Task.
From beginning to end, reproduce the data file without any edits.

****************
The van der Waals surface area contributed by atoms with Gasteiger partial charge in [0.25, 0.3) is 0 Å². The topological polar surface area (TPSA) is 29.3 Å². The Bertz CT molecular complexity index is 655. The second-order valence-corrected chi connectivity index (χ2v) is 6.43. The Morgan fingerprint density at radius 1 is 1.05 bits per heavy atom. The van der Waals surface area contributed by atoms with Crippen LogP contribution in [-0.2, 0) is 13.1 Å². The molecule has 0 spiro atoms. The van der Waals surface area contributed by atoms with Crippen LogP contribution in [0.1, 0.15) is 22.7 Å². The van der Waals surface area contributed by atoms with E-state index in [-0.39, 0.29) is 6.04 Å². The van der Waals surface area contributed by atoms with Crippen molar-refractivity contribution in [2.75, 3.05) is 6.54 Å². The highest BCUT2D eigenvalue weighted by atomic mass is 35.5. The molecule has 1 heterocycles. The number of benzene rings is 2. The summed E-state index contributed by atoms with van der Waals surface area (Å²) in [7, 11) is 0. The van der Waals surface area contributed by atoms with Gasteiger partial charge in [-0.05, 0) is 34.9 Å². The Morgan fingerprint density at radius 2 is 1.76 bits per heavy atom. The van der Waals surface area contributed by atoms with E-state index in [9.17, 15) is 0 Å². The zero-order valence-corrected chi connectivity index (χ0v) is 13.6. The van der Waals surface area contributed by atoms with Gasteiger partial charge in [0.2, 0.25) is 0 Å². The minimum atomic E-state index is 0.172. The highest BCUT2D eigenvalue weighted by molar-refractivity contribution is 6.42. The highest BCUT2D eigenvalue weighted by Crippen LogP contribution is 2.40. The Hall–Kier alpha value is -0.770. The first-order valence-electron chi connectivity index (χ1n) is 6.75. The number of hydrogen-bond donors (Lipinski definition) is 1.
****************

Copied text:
The van der Waals surface area contributed by atoms with Gasteiger partial charge in [0.25, 0.3) is 0 Å². The topological polar surface area (TPSA) is 29.3 Å². The Bertz CT molecular complexity index is 655. The second-order valence-corrected chi connectivity index (χ2v) is 6.43. The Morgan fingerprint density at radius 1 is 1.05 bits per heavy atom. The van der Waals surface area contributed by atoms with Crippen LogP contribution in [-0.2, 0) is 13.1 Å². The molecule has 0 spiro atoms. The van der Waals surface area contributed by atoms with Crippen LogP contribution in [0.1, 0.15) is 22.7 Å². The van der Waals surface area contributed by atoms with E-state index in [-0.39, 0.29) is 6.04 Å². The van der Waals surface area contributed by atoms with Crippen molar-refractivity contribution in [2.75, 3.05) is 6.54 Å². The highest BCUT2D eigenvalue weighted by atomic mass is 35.5. The molecule has 1 heterocycles. The number of benzene rings is 2. The summed E-state index contributed by atoms with van der Waals surface area (Å²) in [7, 11) is 0. The van der Waals surface area contributed by atoms with Gasteiger partial charge in [-0.05, 0) is 34.9 Å². The Morgan fingerprint density at radius 2 is 1.76 bits per heavy atom. The van der Waals surface area contributed by atoms with E-state index in [9.17, 15) is 0 Å². The zero-order valence-corrected chi connectivity index (χ0v) is 13.6. The van der Waals surface area contributed by atoms with Gasteiger partial charge in [0.2, 0.25) is 0 Å². The minimum atomic E-state index is 0.172. The highest BCUT2D eigenvalue weighted by molar-refractivity contribution is 6.42. The highest BCUT2D eigenvalue weighted by Crippen LogP contribution is 2.40. The Hall–Kier alpha value is -0.770. The first-order valence-electron chi connectivity index (χ1n) is 6.75. The number of hydrogen-bond donors (Lipinski definition) is 1.